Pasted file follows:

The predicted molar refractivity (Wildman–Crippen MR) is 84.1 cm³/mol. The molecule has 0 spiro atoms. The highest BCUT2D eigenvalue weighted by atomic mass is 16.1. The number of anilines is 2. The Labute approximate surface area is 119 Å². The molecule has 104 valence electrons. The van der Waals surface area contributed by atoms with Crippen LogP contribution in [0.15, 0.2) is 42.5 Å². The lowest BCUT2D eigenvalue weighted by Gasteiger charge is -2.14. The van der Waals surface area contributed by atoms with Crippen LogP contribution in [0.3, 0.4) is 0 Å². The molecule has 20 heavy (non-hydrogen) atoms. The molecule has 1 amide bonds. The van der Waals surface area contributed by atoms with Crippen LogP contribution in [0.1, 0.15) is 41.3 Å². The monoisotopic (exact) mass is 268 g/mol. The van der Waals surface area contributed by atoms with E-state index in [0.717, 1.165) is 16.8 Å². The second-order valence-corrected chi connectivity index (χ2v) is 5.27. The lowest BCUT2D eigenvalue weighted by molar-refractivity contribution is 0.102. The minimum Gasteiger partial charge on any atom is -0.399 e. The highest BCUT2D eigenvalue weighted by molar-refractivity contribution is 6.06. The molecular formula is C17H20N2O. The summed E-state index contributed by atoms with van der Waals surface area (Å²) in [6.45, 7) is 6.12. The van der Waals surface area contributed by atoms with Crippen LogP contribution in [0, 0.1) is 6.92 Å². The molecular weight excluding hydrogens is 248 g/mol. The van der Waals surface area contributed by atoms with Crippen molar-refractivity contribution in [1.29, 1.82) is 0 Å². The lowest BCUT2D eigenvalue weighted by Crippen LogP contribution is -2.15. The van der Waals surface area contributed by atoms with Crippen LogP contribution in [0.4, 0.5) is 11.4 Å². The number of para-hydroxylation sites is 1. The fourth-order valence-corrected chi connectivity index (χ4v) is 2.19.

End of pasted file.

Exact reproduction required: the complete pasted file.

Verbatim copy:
The predicted molar refractivity (Wildman–Crippen MR) is 84.1 cm³/mol. The molecule has 0 spiro atoms. The highest BCUT2D eigenvalue weighted by atomic mass is 16.1. The number of anilines is 2. The Labute approximate surface area is 119 Å². The molecule has 104 valence electrons. The van der Waals surface area contributed by atoms with Crippen LogP contribution in [0.15, 0.2) is 42.5 Å². The lowest BCUT2D eigenvalue weighted by Gasteiger charge is -2.14. The van der Waals surface area contributed by atoms with Crippen LogP contribution in [0.3, 0.4) is 0 Å². The molecule has 20 heavy (non-hydrogen) atoms. The molecule has 1 amide bonds. The van der Waals surface area contributed by atoms with Crippen LogP contribution in [0.1, 0.15) is 41.3 Å². The monoisotopic (exact) mass is 268 g/mol. The van der Waals surface area contributed by atoms with E-state index in [0.717, 1.165) is 16.8 Å². The second-order valence-corrected chi connectivity index (χ2v) is 5.27. The lowest BCUT2D eigenvalue weighted by molar-refractivity contribution is 0.102. The minimum Gasteiger partial charge on any atom is -0.399 e. The highest BCUT2D eigenvalue weighted by molar-refractivity contribution is 6.06. The molecular formula is C17H20N2O. The summed E-state index contributed by atoms with van der Waals surface area (Å²) in [6.45, 7) is 6.12. The van der Waals surface area contributed by atoms with Crippen LogP contribution in [0, 0.1) is 6.92 Å². The molecular weight excluding hydrogens is 248 g/mol. The van der Waals surface area contributed by atoms with Crippen molar-refractivity contribution in [1.29, 1.82) is 0 Å². The lowest BCUT2D eigenvalue weighted by Crippen LogP contribution is -2.15. The van der Waals surface area contributed by atoms with Crippen LogP contribution in [0.4, 0.5) is 11.4 Å². The number of para-hydroxylation sites is 1. The fourth-order valence-corrected chi connectivity index (χ4v) is 2.19.